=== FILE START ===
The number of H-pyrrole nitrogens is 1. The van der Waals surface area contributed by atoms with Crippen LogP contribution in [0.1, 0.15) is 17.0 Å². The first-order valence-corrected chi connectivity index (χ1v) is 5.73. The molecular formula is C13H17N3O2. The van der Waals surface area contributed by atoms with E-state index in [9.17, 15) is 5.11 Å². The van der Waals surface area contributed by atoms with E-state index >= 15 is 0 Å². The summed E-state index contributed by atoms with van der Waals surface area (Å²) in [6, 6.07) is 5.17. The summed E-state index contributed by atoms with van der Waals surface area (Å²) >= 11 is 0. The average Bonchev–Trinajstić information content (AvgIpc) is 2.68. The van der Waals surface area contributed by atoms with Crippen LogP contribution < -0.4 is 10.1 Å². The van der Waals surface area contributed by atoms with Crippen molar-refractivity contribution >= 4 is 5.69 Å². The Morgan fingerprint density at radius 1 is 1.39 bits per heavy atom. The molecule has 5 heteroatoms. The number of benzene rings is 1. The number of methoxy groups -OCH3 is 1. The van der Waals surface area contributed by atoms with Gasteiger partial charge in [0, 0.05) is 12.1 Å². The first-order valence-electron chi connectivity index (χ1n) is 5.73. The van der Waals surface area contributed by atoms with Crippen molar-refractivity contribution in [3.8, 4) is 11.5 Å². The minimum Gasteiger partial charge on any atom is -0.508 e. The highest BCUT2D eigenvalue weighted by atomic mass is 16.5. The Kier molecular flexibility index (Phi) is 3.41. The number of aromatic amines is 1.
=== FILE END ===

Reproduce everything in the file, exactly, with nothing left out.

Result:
The number of H-pyrrole nitrogens is 1. The van der Waals surface area contributed by atoms with Crippen LogP contribution in [0.1, 0.15) is 17.0 Å². The first-order valence-corrected chi connectivity index (χ1v) is 5.73. The molecular formula is C13H17N3O2. The van der Waals surface area contributed by atoms with E-state index in [9.17, 15) is 5.11 Å². The van der Waals surface area contributed by atoms with E-state index >= 15 is 0 Å². The summed E-state index contributed by atoms with van der Waals surface area (Å²) in [6, 6.07) is 5.17. The summed E-state index contributed by atoms with van der Waals surface area (Å²) >= 11 is 0. The average Bonchev–Trinajstić information content (AvgIpc) is 2.68. The van der Waals surface area contributed by atoms with Crippen LogP contribution < -0.4 is 10.1 Å². The van der Waals surface area contributed by atoms with Crippen molar-refractivity contribution >= 4 is 5.69 Å². The Morgan fingerprint density at radius 1 is 1.39 bits per heavy atom. The molecule has 5 heteroatoms. The number of benzene rings is 1. The number of methoxy groups -OCH3 is 1. The van der Waals surface area contributed by atoms with Gasteiger partial charge in [0, 0.05) is 12.1 Å². The first-order valence-electron chi connectivity index (χ1n) is 5.73. The van der Waals surface area contributed by atoms with Crippen molar-refractivity contribution in [3.8, 4) is 11.5 Å². The minimum Gasteiger partial charge on any atom is -0.508 e. The highest BCUT2D eigenvalue weighted by atomic mass is 16.5. The Kier molecular flexibility index (Phi) is 3.41. The number of aromatic amines is 1.